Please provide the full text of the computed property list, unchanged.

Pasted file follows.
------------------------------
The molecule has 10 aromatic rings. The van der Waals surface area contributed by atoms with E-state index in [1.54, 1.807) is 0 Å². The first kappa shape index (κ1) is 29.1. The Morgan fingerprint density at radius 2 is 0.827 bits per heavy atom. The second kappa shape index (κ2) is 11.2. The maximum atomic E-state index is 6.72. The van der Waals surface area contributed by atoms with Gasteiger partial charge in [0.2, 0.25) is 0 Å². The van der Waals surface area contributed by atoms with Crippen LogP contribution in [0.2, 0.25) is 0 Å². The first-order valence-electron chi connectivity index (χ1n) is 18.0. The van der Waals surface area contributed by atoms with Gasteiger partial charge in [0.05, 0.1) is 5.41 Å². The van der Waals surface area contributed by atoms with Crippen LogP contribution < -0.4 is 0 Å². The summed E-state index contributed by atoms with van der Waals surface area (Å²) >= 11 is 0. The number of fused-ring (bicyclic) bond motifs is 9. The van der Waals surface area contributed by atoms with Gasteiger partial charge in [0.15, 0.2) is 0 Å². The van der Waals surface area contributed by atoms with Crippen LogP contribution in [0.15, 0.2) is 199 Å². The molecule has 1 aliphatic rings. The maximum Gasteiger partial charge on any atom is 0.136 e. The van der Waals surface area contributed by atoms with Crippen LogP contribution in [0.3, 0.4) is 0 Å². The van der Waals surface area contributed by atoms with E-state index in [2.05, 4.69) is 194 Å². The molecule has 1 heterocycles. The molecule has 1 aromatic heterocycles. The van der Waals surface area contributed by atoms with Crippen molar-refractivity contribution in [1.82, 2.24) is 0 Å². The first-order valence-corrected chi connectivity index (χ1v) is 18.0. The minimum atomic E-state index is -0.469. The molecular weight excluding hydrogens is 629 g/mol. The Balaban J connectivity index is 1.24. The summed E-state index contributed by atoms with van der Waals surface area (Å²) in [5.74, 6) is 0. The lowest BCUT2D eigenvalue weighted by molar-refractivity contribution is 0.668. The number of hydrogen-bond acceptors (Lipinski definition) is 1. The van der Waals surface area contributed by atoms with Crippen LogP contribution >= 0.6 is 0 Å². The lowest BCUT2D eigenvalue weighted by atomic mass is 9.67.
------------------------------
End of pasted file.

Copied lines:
The molecule has 10 aromatic rings. The van der Waals surface area contributed by atoms with E-state index in [1.54, 1.807) is 0 Å². The first kappa shape index (κ1) is 29.1. The Morgan fingerprint density at radius 2 is 0.827 bits per heavy atom. The second kappa shape index (κ2) is 11.2. The maximum atomic E-state index is 6.72. The van der Waals surface area contributed by atoms with Gasteiger partial charge in [0.2, 0.25) is 0 Å². The van der Waals surface area contributed by atoms with Crippen LogP contribution in [0.2, 0.25) is 0 Å². The first-order valence-electron chi connectivity index (χ1n) is 18.0. The van der Waals surface area contributed by atoms with Gasteiger partial charge in [0.05, 0.1) is 5.41 Å². The van der Waals surface area contributed by atoms with Crippen LogP contribution < -0.4 is 0 Å². The summed E-state index contributed by atoms with van der Waals surface area (Å²) >= 11 is 0. The number of fused-ring (bicyclic) bond motifs is 9. The van der Waals surface area contributed by atoms with Gasteiger partial charge in [0.15, 0.2) is 0 Å². The van der Waals surface area contributed by atoms with Crippen LogP contribution in [0.15, 0.2) is 199 Å². The molecule has 1 aliphatic rings. The maximum Gasteiger partial charge on any atom is 0.136 e. The van der Waals surface area contributed by atoms with Crippen LogP contribution in [0.3, 0.4) is 0 Å². The van der Waals surface area contributed by atoms with E-state index in [2.05, 4.69) is 194 Å². The molecule has 1 heterocycles. The molecule has 1 aromatic heterocycles. The van der Waals surface area contributed by atoms with Crippen molar-refractivity contribution in [1.82, 2.24) is 0 Å². The first-order valence-corrected chi connectivity index (χ1v) is 18.0. The minimum atomic E-state index is -0.469. The molecular weight excluding hydrogens is 629 g/mol. The Balaban J connectivity index is 1.24. The summed E-state index contributed by atoms with van der Waals surface area (Å²) in [5.74, 6) is 0. The lowest BCUT2D eigenvalue weighted by molar-refractivity contribution is 0.668. The number of hydrogen-bond acceptors (Lipinski definition) is 1. The van der Waals surface area contributed by atoms with Crippen LogP contribution >= 0.6 is 0 Å². The lowest BCUT2D eigenvalue weighted by atomic mass is 9.67.